Survey the global landscape to best exploit business trends

Rising correlations between U.S. and non-U.S. equity markets have weakened the diversification benefits of international investing.

Meanwhile, the increasing pace of globalization and interdependence between economies has paradoxically made global equity funds more relevant than ever. Without taking the global landscape into consideration, it's difficult to properly exploit business or economic trends, identify the world's most attractively valued companies or assess the prospects of domestic companies.

By removing regional constraints, global equity portfolios can reduce home bias and invest in high conviction ideas, whether they be in developed or emerging markets, different sectors, styles and/or market caps.

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Successful international investing hinges on the ability to manage indirect exposures, as well as direct country exposures. Often a company outside a particular region stands to benefit most from growth in that area.

The ability to overweight or underweight regional economies has become much more complex as the lines between domestic and international blur, a knock-on effect of increased globalization.

The more managers on a plan's roster, the more difficult it is to detect unintended exposures and monitor them at the total plan level. Such exposures can be significant.

For instance, a pension plan's emerging markets manager might be overweight China at the same time that its U.S. large-cap manager is overweight a major global technology stock with significant sales there. As companies' domiciles become less meaningful, the risks of unintended global exposures increase. S&P 500 companies now generate barely half of their revenue at home.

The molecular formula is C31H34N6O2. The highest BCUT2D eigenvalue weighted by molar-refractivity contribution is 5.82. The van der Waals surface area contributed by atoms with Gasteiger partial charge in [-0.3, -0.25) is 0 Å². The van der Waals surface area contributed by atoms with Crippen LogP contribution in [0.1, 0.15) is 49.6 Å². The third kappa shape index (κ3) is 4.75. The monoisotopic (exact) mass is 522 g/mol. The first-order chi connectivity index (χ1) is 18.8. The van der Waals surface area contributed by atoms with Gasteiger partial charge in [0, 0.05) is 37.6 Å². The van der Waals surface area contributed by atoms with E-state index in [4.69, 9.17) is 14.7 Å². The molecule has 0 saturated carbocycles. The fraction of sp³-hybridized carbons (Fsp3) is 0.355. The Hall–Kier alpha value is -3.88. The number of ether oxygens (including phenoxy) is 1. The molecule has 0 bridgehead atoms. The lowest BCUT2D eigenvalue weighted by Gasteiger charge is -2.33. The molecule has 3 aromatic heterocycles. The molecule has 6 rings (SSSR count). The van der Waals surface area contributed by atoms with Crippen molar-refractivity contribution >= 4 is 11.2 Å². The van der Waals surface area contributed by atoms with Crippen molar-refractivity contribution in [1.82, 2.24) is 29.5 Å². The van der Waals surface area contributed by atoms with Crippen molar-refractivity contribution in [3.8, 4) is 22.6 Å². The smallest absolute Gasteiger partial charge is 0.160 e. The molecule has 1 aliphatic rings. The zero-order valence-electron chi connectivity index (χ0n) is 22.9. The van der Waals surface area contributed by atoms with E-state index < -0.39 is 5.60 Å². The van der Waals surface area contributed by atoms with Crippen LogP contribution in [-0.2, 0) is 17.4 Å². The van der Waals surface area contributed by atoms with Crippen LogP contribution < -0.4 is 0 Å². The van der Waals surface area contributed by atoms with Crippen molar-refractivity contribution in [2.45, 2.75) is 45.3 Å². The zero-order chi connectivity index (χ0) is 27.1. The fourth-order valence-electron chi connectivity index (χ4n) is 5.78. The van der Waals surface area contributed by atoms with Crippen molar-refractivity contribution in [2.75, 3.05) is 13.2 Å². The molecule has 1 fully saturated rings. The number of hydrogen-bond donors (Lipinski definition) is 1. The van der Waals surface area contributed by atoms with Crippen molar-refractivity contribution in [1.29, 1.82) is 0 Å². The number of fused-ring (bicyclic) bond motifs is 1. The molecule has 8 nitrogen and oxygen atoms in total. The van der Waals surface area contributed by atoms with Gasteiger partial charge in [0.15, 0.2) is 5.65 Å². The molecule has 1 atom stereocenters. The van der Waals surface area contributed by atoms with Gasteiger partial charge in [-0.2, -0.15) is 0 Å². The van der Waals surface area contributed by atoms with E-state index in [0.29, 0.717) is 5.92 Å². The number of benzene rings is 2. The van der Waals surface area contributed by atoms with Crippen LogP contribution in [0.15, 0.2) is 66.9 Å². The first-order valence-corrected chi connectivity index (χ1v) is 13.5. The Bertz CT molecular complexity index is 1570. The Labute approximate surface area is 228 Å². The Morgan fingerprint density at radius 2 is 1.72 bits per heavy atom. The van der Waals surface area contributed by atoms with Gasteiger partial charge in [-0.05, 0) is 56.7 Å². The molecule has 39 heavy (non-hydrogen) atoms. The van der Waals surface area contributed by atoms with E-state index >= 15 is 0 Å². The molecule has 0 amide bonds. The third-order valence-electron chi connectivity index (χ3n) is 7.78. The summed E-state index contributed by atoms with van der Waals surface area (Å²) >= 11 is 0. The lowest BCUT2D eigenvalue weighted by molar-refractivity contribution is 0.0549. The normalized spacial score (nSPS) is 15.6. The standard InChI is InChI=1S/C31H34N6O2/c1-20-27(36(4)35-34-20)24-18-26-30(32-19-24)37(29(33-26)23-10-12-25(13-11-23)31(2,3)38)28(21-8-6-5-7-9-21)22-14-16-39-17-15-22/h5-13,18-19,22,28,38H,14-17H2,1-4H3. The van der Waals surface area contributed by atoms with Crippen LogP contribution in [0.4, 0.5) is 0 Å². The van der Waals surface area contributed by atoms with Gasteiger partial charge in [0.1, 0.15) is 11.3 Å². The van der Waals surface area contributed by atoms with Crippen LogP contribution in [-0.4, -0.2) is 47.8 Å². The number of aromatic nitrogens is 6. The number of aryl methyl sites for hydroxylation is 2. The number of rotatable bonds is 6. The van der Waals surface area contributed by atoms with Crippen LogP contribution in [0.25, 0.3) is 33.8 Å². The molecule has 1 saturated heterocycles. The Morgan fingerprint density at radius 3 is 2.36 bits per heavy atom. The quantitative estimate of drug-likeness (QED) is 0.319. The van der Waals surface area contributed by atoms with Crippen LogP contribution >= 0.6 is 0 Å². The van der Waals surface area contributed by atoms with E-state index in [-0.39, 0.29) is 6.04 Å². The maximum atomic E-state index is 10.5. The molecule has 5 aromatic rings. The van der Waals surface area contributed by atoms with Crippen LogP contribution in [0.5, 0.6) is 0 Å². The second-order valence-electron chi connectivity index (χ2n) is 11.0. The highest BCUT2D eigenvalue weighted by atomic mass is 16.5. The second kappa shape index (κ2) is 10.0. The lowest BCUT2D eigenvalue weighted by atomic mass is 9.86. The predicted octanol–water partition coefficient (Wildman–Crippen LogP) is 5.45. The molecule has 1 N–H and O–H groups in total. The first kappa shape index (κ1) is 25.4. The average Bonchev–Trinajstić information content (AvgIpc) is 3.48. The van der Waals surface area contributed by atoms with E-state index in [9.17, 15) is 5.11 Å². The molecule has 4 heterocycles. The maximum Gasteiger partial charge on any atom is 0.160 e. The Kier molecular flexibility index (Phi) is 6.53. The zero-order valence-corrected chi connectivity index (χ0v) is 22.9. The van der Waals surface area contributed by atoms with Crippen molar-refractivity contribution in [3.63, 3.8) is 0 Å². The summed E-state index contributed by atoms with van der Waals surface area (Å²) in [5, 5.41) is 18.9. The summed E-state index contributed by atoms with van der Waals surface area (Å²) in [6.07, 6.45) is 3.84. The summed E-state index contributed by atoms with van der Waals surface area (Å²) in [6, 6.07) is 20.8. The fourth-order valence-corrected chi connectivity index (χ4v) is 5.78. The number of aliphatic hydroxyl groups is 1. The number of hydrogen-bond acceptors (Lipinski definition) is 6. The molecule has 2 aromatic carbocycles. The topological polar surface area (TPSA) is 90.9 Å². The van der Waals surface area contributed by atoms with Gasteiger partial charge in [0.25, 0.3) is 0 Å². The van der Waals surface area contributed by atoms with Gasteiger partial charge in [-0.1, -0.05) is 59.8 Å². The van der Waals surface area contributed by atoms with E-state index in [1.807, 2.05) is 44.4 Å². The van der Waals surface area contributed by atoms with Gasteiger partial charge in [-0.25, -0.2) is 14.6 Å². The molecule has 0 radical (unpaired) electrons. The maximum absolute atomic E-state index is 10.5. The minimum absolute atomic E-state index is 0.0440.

"Robust quant screens, coupled with fundamental research to understand the drivers of growth and cash flow, work the best across the broadest possible data sets. And there's no broader data set than the global universe of stocks."

Indeed, one of the most attractive features of global equity as a single asset-class solution is the freedom it gives managers to exploit market inefficiencies and capture idiosyncratic alpha opportunities. This is significant in a stagnating global economy, in which markets can become dysfunctional and volatile due to increased central bank intervention.

It's more efficient to manage and monitor unintended exposures at the portfolio level versus the plan level. Advances in available data on local markets around the world have made it more feasible to do so.

However, because long-only global equity mandates are still benchmark aware, finding tracking error is easier and less costly at the plan level than it would be, say, with a benchmark-agnostic, unconstrained global hedge fund strategy.

By entrusting portfolio management to a global equity manager that has the investment expertise and resources to closely monitor economic exposures of the portfolio and conduct the necessary rebalancing and tactical shifts, plan sponsors can focus on more strategic issues such as managing the plan's liquidity. This also reduces their need to dovetail the approach of domestic and international managers across investment styles and sectors.

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I believe an ideal way to determine global weightings is to combine a global outlook with company-by-company analysis. Moreover, robust quant screens, coupled with fundamental research to understand the drivers of growth and cash flow, work the best across the broadest possible data sets. And there's no broader data set than the global universe of stocks.

As globalization continues to intensify, a growing number of institutional investors are considering moving away from a partitioned domestic/non-domestic approach to equity investing to an integrated global process.

In my opinion, it has never been more important to allocate to actively managed global equity portfolios that have the research capabilities and expertise to make tactical asset allocation decisions across the global market portfolio and monitor indirect country exposures.

— By Ram Gandikota, senior portfolio manager and associate director of research at Ativo Capital Management